We travelled to Europe that spring, in part to attend Veronika and Volker's wedding in Germany. The German guests thought I was being charmingly euphemistic when I told them Veronika and I "dated" in high school. Also I learned, don't try and keep up with German guests when there's free red wine being poured.
The kid of one of V+V's friends. I learned two things playing Pictionary (in English) with Germans: one, the German's view of Aladdin's Lamp is more upright, like a vase. Two, in English (or at least the UK flavor?) technically, a frown is an expression of the brows, not of the mouth.
We visited my mom who was working in London those years. I've always liked this shot of Mo on the London Eye, Europe's tallest ferris wheel.
Jane and Julia. Sometimes Jane and I felt like the only liberals at that place, it was a bit square.
The family reunion was in Belmont that year, here's a little soccer action.
An in-progress shot of my project for that year, JoustPong for the Atari 2600. I don't want to mix up cause and effect, but sometimes I wonder about if I had put as much focus on Mo's project of getting a house as I had on my own technical endeavor.
I do enjoy this shot from EB's wedding.
Halloween Pac-Danger, at the "Paper Source" near Porter.
Flapper Jane dancing at a masquerade ball Mo and I threw. Sometimes that feels like the last hurrah for me and her and that place and that time; she had realized her interests lay elsewhere.
BONUS: A few months later I made this composite shot of the park, and called it "Ghost of a Snowman"
Clay Shirky speaks to why I'm so appalled about Trump.
Another Brooke Party shot from the stairway up from her kitchen, since kitchens are were all respectable parties end up.
A walkway light in the snow, in Burlington, outside of the offices of Gale.
2001 was the first year I renewed a lease on an apartment, but Mo and I bought a house this year. Househunting was more a project of her and her mom with me supporting them from the edges; probably a harbinger, in retrospect. Anyway, Mo in a this mighty chair she had brought into the relationship, on moving day.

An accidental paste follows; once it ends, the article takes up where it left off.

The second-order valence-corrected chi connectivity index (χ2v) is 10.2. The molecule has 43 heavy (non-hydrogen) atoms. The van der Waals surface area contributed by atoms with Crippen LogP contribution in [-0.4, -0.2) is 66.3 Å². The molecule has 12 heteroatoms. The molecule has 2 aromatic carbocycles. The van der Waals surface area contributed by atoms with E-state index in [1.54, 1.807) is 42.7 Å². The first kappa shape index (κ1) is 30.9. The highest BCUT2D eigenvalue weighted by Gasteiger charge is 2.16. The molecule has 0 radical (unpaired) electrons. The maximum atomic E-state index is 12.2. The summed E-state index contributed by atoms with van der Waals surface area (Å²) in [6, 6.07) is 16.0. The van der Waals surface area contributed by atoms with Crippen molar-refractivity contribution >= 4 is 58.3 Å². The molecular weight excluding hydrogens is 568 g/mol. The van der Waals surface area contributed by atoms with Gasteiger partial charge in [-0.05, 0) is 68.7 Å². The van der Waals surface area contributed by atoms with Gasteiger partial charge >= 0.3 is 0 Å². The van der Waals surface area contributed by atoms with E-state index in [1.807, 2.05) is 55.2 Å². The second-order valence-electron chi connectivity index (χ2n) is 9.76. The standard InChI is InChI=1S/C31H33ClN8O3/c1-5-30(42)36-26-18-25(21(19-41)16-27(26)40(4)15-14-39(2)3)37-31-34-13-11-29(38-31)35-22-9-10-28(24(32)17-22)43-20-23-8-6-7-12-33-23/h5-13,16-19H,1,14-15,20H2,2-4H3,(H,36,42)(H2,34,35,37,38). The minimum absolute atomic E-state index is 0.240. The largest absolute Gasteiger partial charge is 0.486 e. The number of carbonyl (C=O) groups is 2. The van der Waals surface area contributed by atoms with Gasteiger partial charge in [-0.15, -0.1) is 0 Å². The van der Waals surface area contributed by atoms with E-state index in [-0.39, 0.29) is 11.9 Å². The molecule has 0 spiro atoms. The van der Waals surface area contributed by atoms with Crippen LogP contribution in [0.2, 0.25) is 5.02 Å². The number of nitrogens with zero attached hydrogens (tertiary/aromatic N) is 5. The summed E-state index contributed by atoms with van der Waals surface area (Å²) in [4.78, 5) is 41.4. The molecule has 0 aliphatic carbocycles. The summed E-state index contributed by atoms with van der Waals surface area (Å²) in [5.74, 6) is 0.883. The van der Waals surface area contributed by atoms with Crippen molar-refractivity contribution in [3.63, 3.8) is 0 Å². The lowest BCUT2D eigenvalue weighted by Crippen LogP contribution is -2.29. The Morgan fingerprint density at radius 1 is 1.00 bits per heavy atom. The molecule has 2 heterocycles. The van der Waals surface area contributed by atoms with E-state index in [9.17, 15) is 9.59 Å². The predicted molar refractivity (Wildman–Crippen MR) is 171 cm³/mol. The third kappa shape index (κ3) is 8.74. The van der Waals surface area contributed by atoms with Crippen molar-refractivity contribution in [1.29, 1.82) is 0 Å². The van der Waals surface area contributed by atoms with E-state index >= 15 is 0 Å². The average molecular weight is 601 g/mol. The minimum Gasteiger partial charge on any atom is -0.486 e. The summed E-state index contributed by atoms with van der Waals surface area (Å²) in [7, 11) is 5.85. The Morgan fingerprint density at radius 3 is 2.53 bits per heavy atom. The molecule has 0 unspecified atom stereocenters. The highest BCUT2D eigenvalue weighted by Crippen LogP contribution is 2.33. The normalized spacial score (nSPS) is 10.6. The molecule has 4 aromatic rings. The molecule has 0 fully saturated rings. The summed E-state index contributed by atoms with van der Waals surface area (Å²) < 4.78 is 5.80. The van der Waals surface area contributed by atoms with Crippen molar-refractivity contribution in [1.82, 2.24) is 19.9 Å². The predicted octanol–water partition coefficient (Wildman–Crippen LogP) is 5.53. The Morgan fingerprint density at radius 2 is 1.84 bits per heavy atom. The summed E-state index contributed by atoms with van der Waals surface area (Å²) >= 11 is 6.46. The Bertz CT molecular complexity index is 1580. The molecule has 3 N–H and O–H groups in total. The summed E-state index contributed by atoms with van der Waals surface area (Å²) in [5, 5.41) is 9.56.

I went to Philly Classic, a classic/retro video games convention. Here is a man in a homebrew Atari 2600 Pitfall Cartridge costume.
My Father-in-Law's birthday, in the dining room of the new house.
A one-year-anniversary trip to Ogunquit.
Our friends Lee and Michelle got married.
Cousin at a family reunion.
At this point I'm working in Salem (the dot com crash was the roughest patch for me job-wise, but wasn't too awful.) You get a nice view of the Canon PowerShot I was using then.
Mo recreating that famous James Dean look.
The year before we had adopted Denali as company for Murphy. This was one end of the "great room" in our new house, probably the house's single best feature.
View from inside a Jack-O-Lantern
"Don't get mad if you parents ask 'simple tech questions' because they taught you how to use a spoon."
Camera-wise, I think this year I started my long relationship with Canon PowerShots. They were truly pocketable cameras that took nice shots, and I kept one with me all the time for years (PalmPilot, Camera, Wallet, Keys, Sunglasses) - in fact there's still usually one in my courier bag, but it doesn't get much action.
Though actually, I think this is the only "Best of" photo taken with the Kodak PalmPix, a clip-on camera for the PalmPilot. Not a good camera in general, but has an interesting winter wonderland effect here.
Again, Brooke threw some good parties, like this Angel/Devil themed one.
Angel from the Angel/Devil party.
I've always loved this picture of Greg's kid, the whole "stop fooling around with a camera and get me more to drink" of it.
One of the few photos here not taken with my equipment; our wedding was professionally photographed, but this shot of the dancing after was done with a plastic toy camera. Two young people who didn't know what they were doing, but were trying to look cool doing it, I guess. We had a giant framed print of this one on the wall for a while.
Honeymoon in Mexico. It was a photogenic place, but I had surprisingly few great shots.
Aunt Susan and Uncle Bill on the stoop at Wigglesworth.
Mo and I and the Tufts band lemmings went Apple Picking...
Goddess of Apples.
Jen the Juggler.
My best highschool buddy Mike was fond of road trips, including this one to Boston with his pal Dave. I guess this was pre-Big Dig, when there was still an elevated highway there.
"The crime and violence that today afflicts our nation will soon -- and I mean very soon -- come to an end. Beginning on January 20th 2017, safety will be restored."
----Donald Trump. Besides the fact this is a spooky authoritarian tyrant kind of line, how the HELL could he promise this unless he was like, ordering the crime and violence himself?